Forum for Science, Industry and Business

Sponsored by:     3M 
Search our Site:

 

Will Earth still exist 5 billion years from now?

08.12.2016

Old star offers sneak preview of the future

What will happen to Earth when, in a few billion years' time, the Sun is a hundred times bigger than it is today? Using the most powerful radio telescope in the world, an international team of astronomers has set out to look for answers in the star L2 Puppis. Five billion years ago, this star was very similar to the Sun as it is today.


ALMA is the world's largest observatory at millimetre wavelengths. It is installed on the high-altitude plateau of Chajnantor in the Atacama desert (Chile). It consists of 66 individual radio antennas used jointly to synthesize a giant virtual telescope of 16 km in diameter.

Credit: © ALMA (ESO/NAOJ/NRAO)

"Five billion years from now, the Sun will have grown into a red giant star, more than a hundred times larger than its current size," says Professor Leen Decin from the KU Leuven Institute of Astronomy. "It will also experience an intense mass loss through a very strong stellar wind. The end product of its evolution, 7 billion years from now, will be a tiny white dwarf star. This will be about the size of the Earth, but much heavier: one tea spoon of white dwarf material weighs about 5 tons."

This metamorphosis will have a dramatic impact on the planets of our Solar System. Mercury and Venus, for instance, will be engulfed in the giant star and destroyed.

"But the fate of the Earth is still uncertain," continues Decin. "We already know that our Sun will be bigger and brighter, so that it will probably destroy any form of life on our planet. But will the Earth's rocky core survive the red giant phase and continue orbiting the white dwarf?"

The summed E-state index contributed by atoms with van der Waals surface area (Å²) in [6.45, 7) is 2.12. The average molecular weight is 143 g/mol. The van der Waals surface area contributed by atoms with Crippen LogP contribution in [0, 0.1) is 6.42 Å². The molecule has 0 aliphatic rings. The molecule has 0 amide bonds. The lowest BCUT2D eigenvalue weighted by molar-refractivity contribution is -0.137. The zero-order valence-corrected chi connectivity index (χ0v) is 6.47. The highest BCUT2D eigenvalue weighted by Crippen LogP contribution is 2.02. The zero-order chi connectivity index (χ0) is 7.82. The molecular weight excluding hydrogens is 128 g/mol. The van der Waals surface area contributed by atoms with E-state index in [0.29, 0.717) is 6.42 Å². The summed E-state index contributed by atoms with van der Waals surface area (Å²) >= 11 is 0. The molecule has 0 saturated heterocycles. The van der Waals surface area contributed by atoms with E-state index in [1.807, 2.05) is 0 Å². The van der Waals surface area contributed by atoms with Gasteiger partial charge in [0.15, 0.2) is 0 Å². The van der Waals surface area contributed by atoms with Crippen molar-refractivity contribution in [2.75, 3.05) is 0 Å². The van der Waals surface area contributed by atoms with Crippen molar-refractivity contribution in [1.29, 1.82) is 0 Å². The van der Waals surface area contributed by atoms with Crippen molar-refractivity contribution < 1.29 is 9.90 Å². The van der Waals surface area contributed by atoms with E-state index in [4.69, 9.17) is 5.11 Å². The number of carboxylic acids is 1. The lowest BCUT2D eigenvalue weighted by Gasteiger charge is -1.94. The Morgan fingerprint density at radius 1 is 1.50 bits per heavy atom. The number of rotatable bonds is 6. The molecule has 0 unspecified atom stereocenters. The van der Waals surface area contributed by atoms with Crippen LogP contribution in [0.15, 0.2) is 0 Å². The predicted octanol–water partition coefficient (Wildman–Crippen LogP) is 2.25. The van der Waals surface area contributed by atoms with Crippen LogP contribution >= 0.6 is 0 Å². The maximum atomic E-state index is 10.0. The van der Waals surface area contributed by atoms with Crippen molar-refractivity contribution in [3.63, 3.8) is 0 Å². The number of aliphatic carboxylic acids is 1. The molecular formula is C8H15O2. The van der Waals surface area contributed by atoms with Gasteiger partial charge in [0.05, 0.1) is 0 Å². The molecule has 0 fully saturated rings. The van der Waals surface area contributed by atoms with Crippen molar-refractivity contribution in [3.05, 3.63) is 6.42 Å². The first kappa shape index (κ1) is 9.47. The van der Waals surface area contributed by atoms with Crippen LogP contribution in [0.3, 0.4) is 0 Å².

To answer this question, an international team of astronomers observed the evolved star L2 Puppis. This star is 208 light years away from Earth - which, in astronomy terms, means nearby. The researchers used the ALMA radio telescope, which consists of 66 individual radio antennas that together form a giant virtual telescope with a 16-kilometre diameter.

"We discovered that L2 Puppis is about 10 billion years old," says Ward Homan from the KU Leuven Institute of Astronomy. "Five billion years ago, the star was an almost perfect twin of our Sun as it is today, with the same mass. One third of this mass was lost during the evolution of the star. The same will happen with our Sun in the very distant future."

300 million kilometres from L2 Puppis - or twice the distance between the Sun and the Earth - the researchers detected an object orbiting the giant star. In all likelihood, this is a planet that offers a unique preview of our Earth five billion years from now.

A deeper understanding of the interactions between L2 Puppis and its planet will yield valuable information on the final evolution of the Sun and its impact on the planets in our Solar System. Whether the Earth will eventually survive the Sun or be destroyed is still uncertain. L2 Puppis may be the key to answering this question.

Media Contact

Ward Homan
ward.homan@kuleuven.be
32-163-23001

Leen Decin
leen.decin@kuleuven.be
32-16-32-70-41

@LeuvenU
http://www.kuleuven.be/english/news